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Hugo Oehler

Civil Works and the NRA

(January 1934)

From The Militant, Vol. VII No. 1, 4 January 1934, p. 1.
Transcribed & marked up by Einde O’Callaghan for the Encyclopaedia of Trotskyism On-Line (ETOL).

Throughout the crisis mass unemployment has been one of the most complex problems of capitalism. As the crisis passed from months into years the ruling class followed every phase of the problem of the unemployed and endeavored to check this rising tide from finding an outlet into the class struggle.

At first they denied its existence. Then the exploiters claimed it was a temporary phenomenon. Next they denied its magnitude. Only after a long period of many months, with resistance every inch of the way, did the capitalists admit that charity and local and state relief must be replaced by a national policy to cope with the “emergency”. They continue to fight against considering unemployment as a social problem and oppose social insurance. Many far-sighted exploiters, it is true, now realize that unemployment is a permanent problem. The majority, however – and they dominate the government policy – continue to try every form of emergency relief possible in order to avoid facing the issue of unemployment insurance.

Title Two of the Recovery Act provided for a public works program and the expenditure of over three billion dollars. The method of handling the problem of unemployment under the NRA was coordinated into a two-fold policy. On the one hand the public works program was to take millions off the relief lists. The reduction of hours was to put more millions back to work at reduced real wages. The government had to admit at a very early date that the public works program failed to accomplish this purpose. It did, as we stated before, enable a goodly number of exploiters to get in on the pork barrel. All but a half a billion of the fund has been allotted and it has failed as a factor to cause re-employment.

When this phase of the NRA cracked wide open the administration inaugurated the Civil Works Program designed to give jobs, in place of relief to four million. Stripped of its high-sounding pretensions and its publicity tricks the Civil Works Program was an emergency stop-gap – a scheme for winter, which is the worst period for the unemployed, to give them just a sufficient amount to keep them from starving to death, until spring. Four billion dollars four million workers, deducting the regular American graft along the way, leaves less than fifty dollars for the winter for the “bread winner” of an average family of four. The Civil Works Program was a necessary supplementary measure to prop up the breakdown of the NRA.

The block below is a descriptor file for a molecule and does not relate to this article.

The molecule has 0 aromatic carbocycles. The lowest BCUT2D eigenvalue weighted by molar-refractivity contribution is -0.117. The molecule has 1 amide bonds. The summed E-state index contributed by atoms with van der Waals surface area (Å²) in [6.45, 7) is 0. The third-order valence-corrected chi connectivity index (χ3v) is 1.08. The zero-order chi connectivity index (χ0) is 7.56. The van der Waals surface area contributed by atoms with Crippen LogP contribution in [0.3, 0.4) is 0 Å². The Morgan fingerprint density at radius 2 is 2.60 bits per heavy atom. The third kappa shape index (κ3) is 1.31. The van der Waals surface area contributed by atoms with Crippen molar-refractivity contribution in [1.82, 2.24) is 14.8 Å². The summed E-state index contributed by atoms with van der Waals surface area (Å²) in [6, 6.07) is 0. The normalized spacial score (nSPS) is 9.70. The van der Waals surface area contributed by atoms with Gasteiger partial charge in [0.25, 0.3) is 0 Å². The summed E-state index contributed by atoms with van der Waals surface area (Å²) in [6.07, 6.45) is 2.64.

The Civil Works Program, like all other government measures dealing with the problem of unemployment, is so organized that the relief and work given is spread over the nation through a process of selecting the most menacing sections of the problems and taking off their sharp edges. The object is, first, to protect private property from individual acts of robbery and, last but not least, to protect capitalist property from the threat of expropriation by the working class. This Is attempted by singling out for attention the most difficult family cases as well as by a consideration of all other social factors in the given local situation.

The record for 1933 shows March to be the peak month with four and a half million receiving public aid. Over five million families were placed on a fifty cents per day average last winter; at the present time with all the new measures taken for their “benefit”, they are doing good if they get sixty cents a day. In addition to this large number on the relief list, there exists that growing army of destitute individuals below this level who sleep under viaducts and on doorsteps by night and roam the streets looking for a handout by day. Above the multitude on relief list there is a still larger number of families, with the bread earners out of work, which exists precariously one way or another – some families are broken up and dispersed in the homes of relatives or friend’s; some used up their treasured rainy dry savings: others have become houseworkers and janitors in exchange for the necessities of life.

The government adopts those measures for the problem of unemployment which benefit the ruling class. But they twist the question upside down so that it looks as though they are trying to solve the problem for labor’s benefit. The majority of the unemployed as well as the employed are not yet disillusioned and accept the inverted bourgeois explanation as correct. The workers must be taught that bourgeois charity and relief, which take from the super-abundant supply and overproduction only a sufficient amount of food and necessities to keep the wage slaves from starving to death, are not really designed] to help them. The object in reality is to prevent individual and, later, social expropriation of capitalist property and, at the same time, to insure the capitalists an abundant supply of cheap labor power. This is the dominating motive of all unemployment measures of the capitalists.

The Civil Works Program will face its death crisis in the spring as the public works program of the NRA confronted it in the fall. The ruling exploiters look forward to warm weather and the hoped-for revival. If the revival does not take place they will drive through another “emergency measure”.

The extension of the original Public Works Program to the Civil Works Program has solved nothing fundamentally. It has only postponed the showdown. It has, in a negative way, further educated the unemployed as to what kind of a government and what kind of a crazy economic system we have.

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